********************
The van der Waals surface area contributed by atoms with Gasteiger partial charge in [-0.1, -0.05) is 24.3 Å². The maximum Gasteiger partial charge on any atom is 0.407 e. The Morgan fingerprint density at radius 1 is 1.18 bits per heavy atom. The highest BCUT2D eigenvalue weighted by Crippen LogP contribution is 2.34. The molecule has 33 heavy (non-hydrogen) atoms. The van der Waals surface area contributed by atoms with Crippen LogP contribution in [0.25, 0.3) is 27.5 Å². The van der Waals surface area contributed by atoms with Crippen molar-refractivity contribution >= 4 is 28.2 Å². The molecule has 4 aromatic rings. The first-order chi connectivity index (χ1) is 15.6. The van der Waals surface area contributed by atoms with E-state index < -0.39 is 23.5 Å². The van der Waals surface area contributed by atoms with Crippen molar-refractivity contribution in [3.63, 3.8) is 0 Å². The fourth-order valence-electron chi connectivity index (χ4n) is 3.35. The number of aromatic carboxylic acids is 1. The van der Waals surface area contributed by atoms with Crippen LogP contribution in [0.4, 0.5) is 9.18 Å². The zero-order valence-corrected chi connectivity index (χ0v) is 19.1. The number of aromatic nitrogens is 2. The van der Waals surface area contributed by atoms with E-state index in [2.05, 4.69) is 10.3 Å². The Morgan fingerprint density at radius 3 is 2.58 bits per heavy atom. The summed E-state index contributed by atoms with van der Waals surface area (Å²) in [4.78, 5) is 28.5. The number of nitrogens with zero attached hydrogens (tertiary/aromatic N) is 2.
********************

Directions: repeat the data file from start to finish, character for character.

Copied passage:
The van der Waals surface area contributed by atoms with Gasteiger partial charge in [-0.1, -0.05) is 24.3 Å². The maximum Gasteiger partial charge on any atom is 0.407 e. The Morgan fingerprint density at radius 1 is 1.18 bits per heavy atom. The highest BCUT2D eigenvalue weighted by Crippen LogP contribution is 2.34. The molecule has 33 heavy (non-hydrogen) atoms. The van der Waals surface area contributed by atoms with Crippen LogP contribution in [0.25, 0.3) is 27.5 Å². The van der Waals surface area contributed by atoms with Crippen molar-refractivity contribution >= 4 is 28.2 Å². The molecule has 4 aromatic rings. The first-order chi connectivity index (χ1) is 15.6. The van der Waals surface area contributed by atoms with E-state index < -0.39 is 23.5 Å². The van der Waals surface area contributed by atoms with Crippen molar-refractivity contribution in [3.63, 3.8) is 0 Å². The fourth-order valence-electron chi connectivity index (χ4n) is 3.35. The number of aromatic carboxylic acids is 1. The van der Waals surface area contributed by atoms with Crippen LogP contribution in [0.4, 0.5) is 9.18 Å². The zero-order valence-corrected chi connectivity index (χ0v) is 19.1. The number of aromatic nitrogens is 2. The van der Waals surface area contributed by atoms with E-state index in [2.05, 4.69) is 10.3 Å². The Morgan fingerprint density at radius 3 is 2.58 bits per heavy atom. The summed E-state index contributed by atoms with van der Waals surface area (Å²) in [4.78, 5) is 28.5. The number of nitrogens with zero attached hydrogens (tertiary/aromatic N) is 2.